11. Oct 16, 2011 #10


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    another question please , when I want to prove statements like that

    [itex]\lim_{x \to a} f(x) = \lim_{h \to 0} f(a+h) [/itex]

    MUST I prove the two following statements or one of them is enough

    1 - Assume that [itex]\lim_{x \to a} f(x) = L[/itex] , and peove that given ε > 0 , there exists δ > 0 such that ,

    if [itex]0 < |h| < \delta[/itex] then [itex] |f(a+h) - L | < \epsilon[/itex]

    2- Assume that [itex]\lim_{h \to 0} f(a+h) = L [/itex] , and prove that given ε > 0 , there exists δ > 0 such that ,

    if [itex]0 < |x-a| < \delta[/itex] then [itex] |f(x) - L | < \epsilon[/itex]

    the roof of these statements is easy .

    I see it is important to prove the two statements , But I want to be sure , so please help me , if one of them is enough tell me .
    Last edited by a moderator: Oct 16, 2011
  12. Oct 16, 2011 #11


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    Assuming the theorem actually says "If either of these limits exists, then the other also exists and they are equal" you need to prove both of the statements. If, on the other hand, you were given that a specific one exists, you would only need to prove one, depending upon which was given to exist. Of course, if you are not given that either exists, the statement may not be true.
  13. Oct 16, 2011 #12
    Well, we just learned that the

    lim x -> a

    notation simply means that the x value is approaching a, but it isn't a. So it is the value right next to a.

    I guess it's just a practical and less formal way of saying the same thing, although simply saying that x minus a is greater than zero but less than some random symbol doesn't seem to prove of anything (at least to me)
    For example:

    "Given ϵ>0, there exist
    δ>0 such that if
    0<|x−a|<δ, then

    Okay, so δ can equal 9999 and ϵ can equal 42?

    That would mean that there are over 9000!!! values for the lim x -> a.

    The problem is that something is being implied about δ and ϵ that isn't stated in the proof, making it null for any one who doesn't know that the

    limit of δ and ϵ is zero (which is what I'm implying)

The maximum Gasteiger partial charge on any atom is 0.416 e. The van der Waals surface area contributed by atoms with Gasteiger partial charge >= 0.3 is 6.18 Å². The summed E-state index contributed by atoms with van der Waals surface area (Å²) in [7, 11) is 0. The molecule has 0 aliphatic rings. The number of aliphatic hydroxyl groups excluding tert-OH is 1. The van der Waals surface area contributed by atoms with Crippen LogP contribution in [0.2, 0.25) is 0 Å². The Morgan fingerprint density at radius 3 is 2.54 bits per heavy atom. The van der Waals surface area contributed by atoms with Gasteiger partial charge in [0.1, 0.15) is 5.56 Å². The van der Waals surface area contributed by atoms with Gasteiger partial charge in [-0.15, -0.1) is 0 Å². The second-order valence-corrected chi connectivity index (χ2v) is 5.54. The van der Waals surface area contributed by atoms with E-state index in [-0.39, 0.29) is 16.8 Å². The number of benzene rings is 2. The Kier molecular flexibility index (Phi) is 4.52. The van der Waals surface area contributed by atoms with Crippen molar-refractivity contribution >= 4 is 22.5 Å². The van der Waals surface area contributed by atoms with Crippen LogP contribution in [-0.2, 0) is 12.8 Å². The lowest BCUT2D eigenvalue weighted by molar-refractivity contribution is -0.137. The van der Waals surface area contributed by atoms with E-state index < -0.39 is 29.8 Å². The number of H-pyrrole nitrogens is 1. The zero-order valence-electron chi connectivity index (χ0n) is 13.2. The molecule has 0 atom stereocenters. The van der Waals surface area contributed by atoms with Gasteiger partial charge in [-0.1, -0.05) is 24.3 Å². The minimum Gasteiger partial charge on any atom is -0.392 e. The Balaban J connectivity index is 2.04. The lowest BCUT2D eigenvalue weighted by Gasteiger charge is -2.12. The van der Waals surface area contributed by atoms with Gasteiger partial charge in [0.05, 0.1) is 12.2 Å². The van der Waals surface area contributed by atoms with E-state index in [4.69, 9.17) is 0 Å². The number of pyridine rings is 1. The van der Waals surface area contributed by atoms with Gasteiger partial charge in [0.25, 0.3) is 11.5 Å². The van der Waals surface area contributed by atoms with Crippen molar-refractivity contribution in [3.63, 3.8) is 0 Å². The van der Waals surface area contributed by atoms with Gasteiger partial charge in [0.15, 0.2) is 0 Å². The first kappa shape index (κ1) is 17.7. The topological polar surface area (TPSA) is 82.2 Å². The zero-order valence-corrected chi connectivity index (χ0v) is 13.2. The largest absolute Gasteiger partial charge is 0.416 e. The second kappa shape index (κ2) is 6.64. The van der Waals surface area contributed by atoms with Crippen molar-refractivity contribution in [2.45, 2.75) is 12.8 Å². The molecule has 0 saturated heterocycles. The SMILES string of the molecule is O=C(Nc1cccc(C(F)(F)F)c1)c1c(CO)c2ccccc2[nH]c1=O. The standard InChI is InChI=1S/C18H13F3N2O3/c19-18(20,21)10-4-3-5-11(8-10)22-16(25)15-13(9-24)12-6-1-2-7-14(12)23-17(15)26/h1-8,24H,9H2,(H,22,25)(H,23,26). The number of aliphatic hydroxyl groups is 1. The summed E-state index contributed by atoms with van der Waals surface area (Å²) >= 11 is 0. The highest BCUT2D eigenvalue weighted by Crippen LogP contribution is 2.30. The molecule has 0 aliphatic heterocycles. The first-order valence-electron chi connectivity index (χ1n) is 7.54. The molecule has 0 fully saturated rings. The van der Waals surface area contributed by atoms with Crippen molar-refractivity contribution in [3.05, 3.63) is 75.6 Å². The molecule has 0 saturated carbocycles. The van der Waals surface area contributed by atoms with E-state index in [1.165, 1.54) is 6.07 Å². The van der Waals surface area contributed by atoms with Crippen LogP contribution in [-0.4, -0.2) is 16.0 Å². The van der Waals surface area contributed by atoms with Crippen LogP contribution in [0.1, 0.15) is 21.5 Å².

which is silly since this proof of the limit requires using a limit, which you would then have to proof, which then.....!
  14. Oct 17, 2011 #13
    I can't understand what you want to say . This definition you use that is that we can make f(x) close to L by making x sufficiently close to a , is not a formal definition , it is used only in textbooks when it introduce you to the idea of limits , although you can think limits in this way , but you can't depend it in proving theorems , try to use it to prove that

    [itex]\lim_{x \to a} f(x)g(x) = \lim_{x \to a} f(x) \lim_{x \to a} g(x)[/itex]
    assuming [itex]\lim_{x \to a} f(x)[/itex] and [itex]\lim_{x \to a} g(x)[/itex] exists .

    note that we have a problem with your definition that is we don't know how close we must be to a such that f(x) is close to L . here the formal definition
    the definition can be interpreted i many ways I will leave the geometric interpretions now

    it says that if we choose any ε no matter how ε is small , , we can find δ such that if the distance between x and and a is less than δ the distance the distance between f(x) and L is less than ε .

    Try to interpret it using interval notation , using this definition you can prove the known limit laws . I will make an example , but not know because I am busy .
    Last edited: Oct 17, 2011
  15. Oct 17, 2011 #14
    In the attachments I wrote to you interpretions for the definition , in addition to the proof of uniqueness the value f(x) approaches as x approaches .

    Attached Files: